For sculpture and other three-dimensional works, light is unavoidable such as when light enhances the beautiful body curve of a Roman marble sculpture or reflects a particular area of designed architecture. Without light, the wonder of artwork would fade to become glooms.

Many contemporary artists working with light use manufactured light-sources. They contextualise light by considering how it affects the viewer and what the relationship is between light, space and that viewer. I see that using light as the medium to create an artwork has not been developed enough.


As one of the pioneers of Minimalism, Dan Flavin is best known for works that are entirely constructed with fluorescent light tubes. He might be considered as the first artist who physically employed electronic lighting into art. Dan Flavin gave continuity to his practice by utilizing the light-emitting object itself. As Xu Tan said “A craft that not only depicted the subject as the medium but that playfully explored color theory and the designing of space.”[18]


His works also established a new tradition of perceiving art and a new way of adapting specific works to site specificity. He did this through various forms of installation and what was later known as environmental art.[19] From Dan Flavin, light itself started becoming a medium in artwork, not just existing as the reproduced effect. It means that the power of light will be applied on the artwork.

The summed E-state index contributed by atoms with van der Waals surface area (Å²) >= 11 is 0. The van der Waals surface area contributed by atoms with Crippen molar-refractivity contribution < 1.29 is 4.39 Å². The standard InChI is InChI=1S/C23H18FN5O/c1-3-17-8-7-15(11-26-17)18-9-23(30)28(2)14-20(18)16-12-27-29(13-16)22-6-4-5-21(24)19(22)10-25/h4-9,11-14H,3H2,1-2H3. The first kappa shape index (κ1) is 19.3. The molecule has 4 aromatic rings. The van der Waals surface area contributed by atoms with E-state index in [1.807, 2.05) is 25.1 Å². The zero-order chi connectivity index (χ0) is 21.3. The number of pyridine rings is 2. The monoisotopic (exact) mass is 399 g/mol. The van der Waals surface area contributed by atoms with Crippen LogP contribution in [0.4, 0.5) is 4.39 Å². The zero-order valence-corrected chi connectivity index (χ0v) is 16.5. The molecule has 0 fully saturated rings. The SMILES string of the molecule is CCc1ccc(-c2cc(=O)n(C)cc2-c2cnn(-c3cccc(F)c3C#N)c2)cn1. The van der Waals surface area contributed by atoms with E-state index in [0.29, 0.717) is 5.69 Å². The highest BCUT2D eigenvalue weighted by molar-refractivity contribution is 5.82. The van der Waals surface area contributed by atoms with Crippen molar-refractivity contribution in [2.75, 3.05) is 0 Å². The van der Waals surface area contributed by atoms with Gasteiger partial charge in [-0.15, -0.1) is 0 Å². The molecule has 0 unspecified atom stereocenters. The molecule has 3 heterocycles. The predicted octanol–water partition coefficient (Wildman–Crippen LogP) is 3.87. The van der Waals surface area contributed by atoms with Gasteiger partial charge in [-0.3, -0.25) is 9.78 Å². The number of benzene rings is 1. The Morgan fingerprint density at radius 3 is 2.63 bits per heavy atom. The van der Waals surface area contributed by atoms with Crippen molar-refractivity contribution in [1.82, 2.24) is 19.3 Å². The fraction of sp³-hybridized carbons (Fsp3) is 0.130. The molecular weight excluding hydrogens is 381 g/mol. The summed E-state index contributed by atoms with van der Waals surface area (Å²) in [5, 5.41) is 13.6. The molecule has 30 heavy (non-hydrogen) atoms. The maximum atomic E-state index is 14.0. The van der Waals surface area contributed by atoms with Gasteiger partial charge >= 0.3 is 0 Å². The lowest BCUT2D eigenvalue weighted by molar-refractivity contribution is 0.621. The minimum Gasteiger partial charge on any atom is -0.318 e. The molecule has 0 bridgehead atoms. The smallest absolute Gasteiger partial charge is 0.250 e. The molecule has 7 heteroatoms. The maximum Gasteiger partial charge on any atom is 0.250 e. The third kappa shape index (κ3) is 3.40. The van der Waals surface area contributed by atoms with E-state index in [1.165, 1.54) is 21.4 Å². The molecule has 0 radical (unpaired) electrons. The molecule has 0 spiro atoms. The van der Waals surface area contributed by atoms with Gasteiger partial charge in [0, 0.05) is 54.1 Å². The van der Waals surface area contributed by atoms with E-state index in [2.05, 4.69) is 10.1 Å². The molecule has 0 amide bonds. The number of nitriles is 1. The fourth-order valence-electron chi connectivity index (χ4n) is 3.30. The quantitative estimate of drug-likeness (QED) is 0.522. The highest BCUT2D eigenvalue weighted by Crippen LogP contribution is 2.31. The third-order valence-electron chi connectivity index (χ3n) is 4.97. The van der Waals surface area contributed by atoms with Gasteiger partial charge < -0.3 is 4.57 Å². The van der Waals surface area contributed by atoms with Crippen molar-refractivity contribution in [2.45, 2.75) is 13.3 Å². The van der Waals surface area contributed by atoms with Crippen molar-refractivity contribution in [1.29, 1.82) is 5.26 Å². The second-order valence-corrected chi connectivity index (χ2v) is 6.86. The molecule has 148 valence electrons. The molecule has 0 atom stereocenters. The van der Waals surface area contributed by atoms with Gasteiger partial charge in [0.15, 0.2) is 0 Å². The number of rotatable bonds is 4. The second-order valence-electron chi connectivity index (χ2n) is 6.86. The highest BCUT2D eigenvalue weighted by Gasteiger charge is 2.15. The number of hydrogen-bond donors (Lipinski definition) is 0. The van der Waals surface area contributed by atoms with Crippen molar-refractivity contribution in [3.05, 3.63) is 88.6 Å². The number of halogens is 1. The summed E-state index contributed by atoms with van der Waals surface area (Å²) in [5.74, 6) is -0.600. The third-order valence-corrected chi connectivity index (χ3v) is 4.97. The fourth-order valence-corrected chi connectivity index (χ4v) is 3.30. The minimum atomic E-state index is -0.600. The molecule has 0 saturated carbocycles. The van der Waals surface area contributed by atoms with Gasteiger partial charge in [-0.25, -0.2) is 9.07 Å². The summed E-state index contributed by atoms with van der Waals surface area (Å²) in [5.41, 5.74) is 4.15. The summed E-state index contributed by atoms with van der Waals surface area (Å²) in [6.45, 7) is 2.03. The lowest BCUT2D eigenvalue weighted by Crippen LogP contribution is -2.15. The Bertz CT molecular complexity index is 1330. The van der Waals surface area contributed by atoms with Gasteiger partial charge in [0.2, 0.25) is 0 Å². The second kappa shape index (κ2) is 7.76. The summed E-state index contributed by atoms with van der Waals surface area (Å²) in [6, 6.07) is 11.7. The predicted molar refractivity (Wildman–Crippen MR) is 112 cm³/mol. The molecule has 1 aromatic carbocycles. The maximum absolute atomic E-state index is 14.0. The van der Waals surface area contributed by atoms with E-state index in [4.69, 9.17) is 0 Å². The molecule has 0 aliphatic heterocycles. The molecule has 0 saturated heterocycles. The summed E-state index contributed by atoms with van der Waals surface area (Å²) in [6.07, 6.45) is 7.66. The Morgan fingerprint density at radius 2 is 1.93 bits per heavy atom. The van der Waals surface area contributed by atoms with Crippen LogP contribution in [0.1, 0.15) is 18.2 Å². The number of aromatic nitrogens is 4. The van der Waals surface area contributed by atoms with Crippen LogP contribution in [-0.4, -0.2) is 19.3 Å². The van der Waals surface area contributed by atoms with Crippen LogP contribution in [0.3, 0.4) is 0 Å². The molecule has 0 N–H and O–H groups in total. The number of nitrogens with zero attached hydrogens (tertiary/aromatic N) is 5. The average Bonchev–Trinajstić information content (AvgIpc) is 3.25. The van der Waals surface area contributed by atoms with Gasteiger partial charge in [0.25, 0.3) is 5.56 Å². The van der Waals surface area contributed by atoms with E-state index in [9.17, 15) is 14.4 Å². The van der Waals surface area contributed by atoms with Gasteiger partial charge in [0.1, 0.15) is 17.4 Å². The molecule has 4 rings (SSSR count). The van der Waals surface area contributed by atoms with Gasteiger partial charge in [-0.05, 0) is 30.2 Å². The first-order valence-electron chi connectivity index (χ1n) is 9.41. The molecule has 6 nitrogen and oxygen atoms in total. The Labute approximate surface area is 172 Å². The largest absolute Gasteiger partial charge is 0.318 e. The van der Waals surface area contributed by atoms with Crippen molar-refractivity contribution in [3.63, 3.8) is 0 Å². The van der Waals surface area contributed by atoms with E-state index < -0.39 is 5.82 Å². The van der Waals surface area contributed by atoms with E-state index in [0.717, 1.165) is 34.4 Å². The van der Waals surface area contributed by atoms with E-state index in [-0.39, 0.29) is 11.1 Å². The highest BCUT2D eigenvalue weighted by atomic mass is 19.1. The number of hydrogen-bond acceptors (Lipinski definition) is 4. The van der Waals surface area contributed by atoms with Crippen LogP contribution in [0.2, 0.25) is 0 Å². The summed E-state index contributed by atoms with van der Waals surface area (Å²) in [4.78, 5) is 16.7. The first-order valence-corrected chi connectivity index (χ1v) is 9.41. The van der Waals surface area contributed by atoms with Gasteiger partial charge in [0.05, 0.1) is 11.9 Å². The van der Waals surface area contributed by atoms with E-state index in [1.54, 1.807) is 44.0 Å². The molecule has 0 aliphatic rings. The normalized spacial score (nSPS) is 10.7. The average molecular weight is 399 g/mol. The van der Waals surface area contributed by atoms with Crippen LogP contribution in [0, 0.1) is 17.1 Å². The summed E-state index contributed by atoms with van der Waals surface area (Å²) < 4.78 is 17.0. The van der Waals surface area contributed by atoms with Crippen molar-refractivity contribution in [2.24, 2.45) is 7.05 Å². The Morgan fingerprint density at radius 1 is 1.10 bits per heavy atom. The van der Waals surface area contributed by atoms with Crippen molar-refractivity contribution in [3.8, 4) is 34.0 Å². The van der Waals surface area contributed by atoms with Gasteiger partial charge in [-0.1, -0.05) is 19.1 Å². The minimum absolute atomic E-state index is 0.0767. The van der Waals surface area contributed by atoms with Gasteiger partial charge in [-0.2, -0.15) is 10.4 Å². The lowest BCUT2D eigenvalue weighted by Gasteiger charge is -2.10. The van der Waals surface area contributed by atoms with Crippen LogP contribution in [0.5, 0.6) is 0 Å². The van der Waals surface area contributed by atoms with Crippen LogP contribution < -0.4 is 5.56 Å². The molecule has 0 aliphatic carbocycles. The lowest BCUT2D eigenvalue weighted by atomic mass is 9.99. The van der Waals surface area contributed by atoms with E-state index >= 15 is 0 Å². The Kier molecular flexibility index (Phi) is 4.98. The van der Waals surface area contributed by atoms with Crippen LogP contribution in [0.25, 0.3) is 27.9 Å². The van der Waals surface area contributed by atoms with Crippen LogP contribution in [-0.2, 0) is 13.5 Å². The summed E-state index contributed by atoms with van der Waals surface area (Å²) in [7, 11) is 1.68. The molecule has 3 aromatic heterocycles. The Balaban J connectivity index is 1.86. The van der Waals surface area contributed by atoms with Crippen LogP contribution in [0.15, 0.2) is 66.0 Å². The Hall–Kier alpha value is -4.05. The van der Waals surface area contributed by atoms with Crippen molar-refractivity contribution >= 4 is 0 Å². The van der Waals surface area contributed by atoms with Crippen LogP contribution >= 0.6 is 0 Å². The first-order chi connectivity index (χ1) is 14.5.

Dan Flavin’s work is discussed in the book Icons, “the light of the tubes extends the work’s scope of effect into the surrounding room. Not only does the viewer stand opposite the work of art, he can, so to speak, enter it and thus become a part of it.”[20]


Flavin developed the extensible character of this special material: light. He may not fully realize that light is not only applying colour to affect the space or object but is also creating more shadows within the space. When I see Flavin’s work, I am not only seeing how the light affects the surrounding room, but also the relationship between the light from the work and the shadow of the viewer. Light is not only affecting the space but also creating shadow in the space. Furthermore the viewer becomes an object in the space, creating a shadow that always stays with them until they leave the space. It is the viewer’s absence that returns to the space, where the shadow formerly occupied, to its previous state of being lit. Shadows will be gone and light will dominate the whole space by itself again.


I think there is the potential in pushing the boundary of using the relationship between light and shadow and their relationship within a minimalist sculptural light work. Perhaps, the artist can integrate two different mediums, drawing and manufacturing light into a two-dimensional work. A new contemporary light-work form can then be created by mixing minimal light work together with traditional painting or painting techniques.


A new mixed art form is not just about using light to create some effect, but also using the special relationship between light and shadow. This may create new opportunities for the viewer, having a different perspective when seeing light works.